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The digital magazine of InfoVis.net

Six Years
by Juan C. Dürsteler [message nº 182]

On the first of July InfoVis.net celebrated its sixth anniversary when the digital magazine first saw the light. Every other year since then I've been reviewing what the two years period has provided. This one will be no exception.
ViejoInfovisNet_es.gif (143082 bytes)
The old image of InfoVis.net
Source: Screenshot by the author
Click on the image to enlarge it

Since tha last review (num 149, Data for a visualisation) the digital magazine has grown substantially reaching 4920 active subscriptions in Spanish and 1415 in English for a total of 6335 compared to 2826 and 945 respectively at the same date in 2004. The last figures add up to a total of 3771, meaning Inf@Vis! has grown around 68% in the last two years.

The number of pages served by InfoVis.net website has also grown, reaching a maximum of 101,609 pages served during the last month of May. Since July 2004 the maximum registered was 58,666, also in May of that year. This accounts for around a 73%increase in the maximum number of pages.

Taking into account that from the total of 2,329,933 pages served until last 1st of July 37% were served during the last 12 months we can reach the conclusion that InfoVis.net performs pretty well.

But this affirmation, albeit not false, hides a small disaster that is not easily seen just looking at the integrated data. Visualisation comes once more to help us. If we look at the chart depicting the number of monthly pages served by InfoVis.net from the beginning until June 2006 we can see that the growth although sustained, shows some important oscillations.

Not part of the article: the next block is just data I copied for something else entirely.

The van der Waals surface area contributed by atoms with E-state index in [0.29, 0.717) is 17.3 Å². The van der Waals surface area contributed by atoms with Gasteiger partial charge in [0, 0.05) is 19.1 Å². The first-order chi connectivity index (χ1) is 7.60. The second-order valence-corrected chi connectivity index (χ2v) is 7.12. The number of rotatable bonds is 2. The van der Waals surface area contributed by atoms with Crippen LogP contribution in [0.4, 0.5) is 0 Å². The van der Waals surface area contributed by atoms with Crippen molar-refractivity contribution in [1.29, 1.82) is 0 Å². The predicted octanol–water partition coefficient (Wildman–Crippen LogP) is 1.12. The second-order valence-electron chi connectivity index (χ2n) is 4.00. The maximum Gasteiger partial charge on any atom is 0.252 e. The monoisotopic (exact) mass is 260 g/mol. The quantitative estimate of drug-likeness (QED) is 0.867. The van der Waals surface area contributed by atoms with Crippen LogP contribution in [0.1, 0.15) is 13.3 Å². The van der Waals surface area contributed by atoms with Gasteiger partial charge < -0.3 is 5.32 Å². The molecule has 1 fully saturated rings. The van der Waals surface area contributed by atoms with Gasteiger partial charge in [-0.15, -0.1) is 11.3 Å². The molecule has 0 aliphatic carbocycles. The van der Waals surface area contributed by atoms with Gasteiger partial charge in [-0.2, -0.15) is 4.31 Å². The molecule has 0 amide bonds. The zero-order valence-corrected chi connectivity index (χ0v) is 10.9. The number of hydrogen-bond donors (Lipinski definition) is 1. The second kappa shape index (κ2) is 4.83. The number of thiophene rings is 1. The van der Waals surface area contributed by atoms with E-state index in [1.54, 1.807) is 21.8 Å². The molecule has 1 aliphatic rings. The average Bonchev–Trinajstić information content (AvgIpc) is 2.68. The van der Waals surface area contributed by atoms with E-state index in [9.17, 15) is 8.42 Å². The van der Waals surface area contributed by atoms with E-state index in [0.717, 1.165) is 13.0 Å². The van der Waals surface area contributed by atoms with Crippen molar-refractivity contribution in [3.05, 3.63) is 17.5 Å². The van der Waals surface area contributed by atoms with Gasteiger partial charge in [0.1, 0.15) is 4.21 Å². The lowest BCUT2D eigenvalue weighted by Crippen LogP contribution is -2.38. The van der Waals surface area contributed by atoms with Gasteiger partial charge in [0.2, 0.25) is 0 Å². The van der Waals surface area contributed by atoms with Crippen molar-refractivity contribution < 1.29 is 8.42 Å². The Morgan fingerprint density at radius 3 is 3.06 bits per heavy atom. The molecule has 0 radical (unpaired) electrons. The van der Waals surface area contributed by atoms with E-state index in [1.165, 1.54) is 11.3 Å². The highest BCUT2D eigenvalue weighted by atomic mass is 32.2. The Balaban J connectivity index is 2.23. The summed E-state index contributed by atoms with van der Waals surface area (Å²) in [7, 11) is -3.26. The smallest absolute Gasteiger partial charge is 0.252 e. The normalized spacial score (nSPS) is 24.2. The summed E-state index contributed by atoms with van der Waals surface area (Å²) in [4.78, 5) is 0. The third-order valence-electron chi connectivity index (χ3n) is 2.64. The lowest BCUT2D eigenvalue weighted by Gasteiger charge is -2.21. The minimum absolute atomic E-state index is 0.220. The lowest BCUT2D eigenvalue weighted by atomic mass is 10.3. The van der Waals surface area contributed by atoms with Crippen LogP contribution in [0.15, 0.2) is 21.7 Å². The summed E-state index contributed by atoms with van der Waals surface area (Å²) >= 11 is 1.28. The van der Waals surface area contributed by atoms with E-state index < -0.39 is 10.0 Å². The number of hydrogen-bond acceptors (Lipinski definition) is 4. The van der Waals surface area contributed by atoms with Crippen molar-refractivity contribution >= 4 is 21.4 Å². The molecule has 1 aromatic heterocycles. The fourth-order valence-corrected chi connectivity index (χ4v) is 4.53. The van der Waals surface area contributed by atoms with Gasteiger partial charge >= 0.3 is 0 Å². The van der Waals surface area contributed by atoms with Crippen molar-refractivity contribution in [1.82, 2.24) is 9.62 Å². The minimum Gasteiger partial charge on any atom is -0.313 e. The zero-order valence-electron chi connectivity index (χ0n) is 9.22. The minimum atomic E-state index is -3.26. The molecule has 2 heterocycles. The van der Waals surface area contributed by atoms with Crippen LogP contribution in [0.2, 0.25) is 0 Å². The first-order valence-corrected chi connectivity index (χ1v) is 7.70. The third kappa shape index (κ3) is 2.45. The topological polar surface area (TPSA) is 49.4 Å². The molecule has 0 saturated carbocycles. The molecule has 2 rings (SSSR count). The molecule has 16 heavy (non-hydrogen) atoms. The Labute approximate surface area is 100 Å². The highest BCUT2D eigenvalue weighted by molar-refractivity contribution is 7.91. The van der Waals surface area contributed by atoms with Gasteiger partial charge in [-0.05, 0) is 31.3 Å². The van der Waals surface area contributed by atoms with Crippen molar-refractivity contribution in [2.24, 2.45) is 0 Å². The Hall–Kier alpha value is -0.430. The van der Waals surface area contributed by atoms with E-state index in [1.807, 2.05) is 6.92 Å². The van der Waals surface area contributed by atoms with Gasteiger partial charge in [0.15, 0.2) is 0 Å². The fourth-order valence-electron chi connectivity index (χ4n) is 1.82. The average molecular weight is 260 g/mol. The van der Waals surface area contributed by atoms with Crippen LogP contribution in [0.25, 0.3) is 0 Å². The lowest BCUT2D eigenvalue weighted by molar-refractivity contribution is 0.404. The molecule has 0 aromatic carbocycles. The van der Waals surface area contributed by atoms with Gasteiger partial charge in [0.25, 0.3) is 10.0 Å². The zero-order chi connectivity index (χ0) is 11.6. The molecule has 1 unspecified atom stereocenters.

A disaster

The biggest oscillation took place between December 2004 and January 2005 (marked by an arrow in the chart) after having registered one of the largest sustained growths, from July to Novenber 2004 (62% in total). But during the months before mentioned 81% ! was lost. December accounts for 26%, more or less the usual amount of that month, typically the lowest in the year. But January alone accounts for a big additional 55%. How could such a catastrophe take place?.
EvolInfoVis.gif (16829 bytes)
Evolution of InfoVis.net 2000-2006. The arrow indicates the moment of change into a dynamic, database driven website.
Source: Chart produced by the author
Click on the image to enlarge it

You have to look for the cause of that in the conversion of Infovis.net, up to then a web made up from HTML pages written manually one at a time, to a dynamical system, that generates the pages on demand using the scripting language PHP and a MySQL database, where all the information was migrated. All the URLs of pages changed from more or less reasonable names like www.infovis.net/E-Zine/2004/num_149.htm to become much more cryptic identifiers like www.infovis.net/printMag.php?num=149&lang=2, more readable to software programs that to users.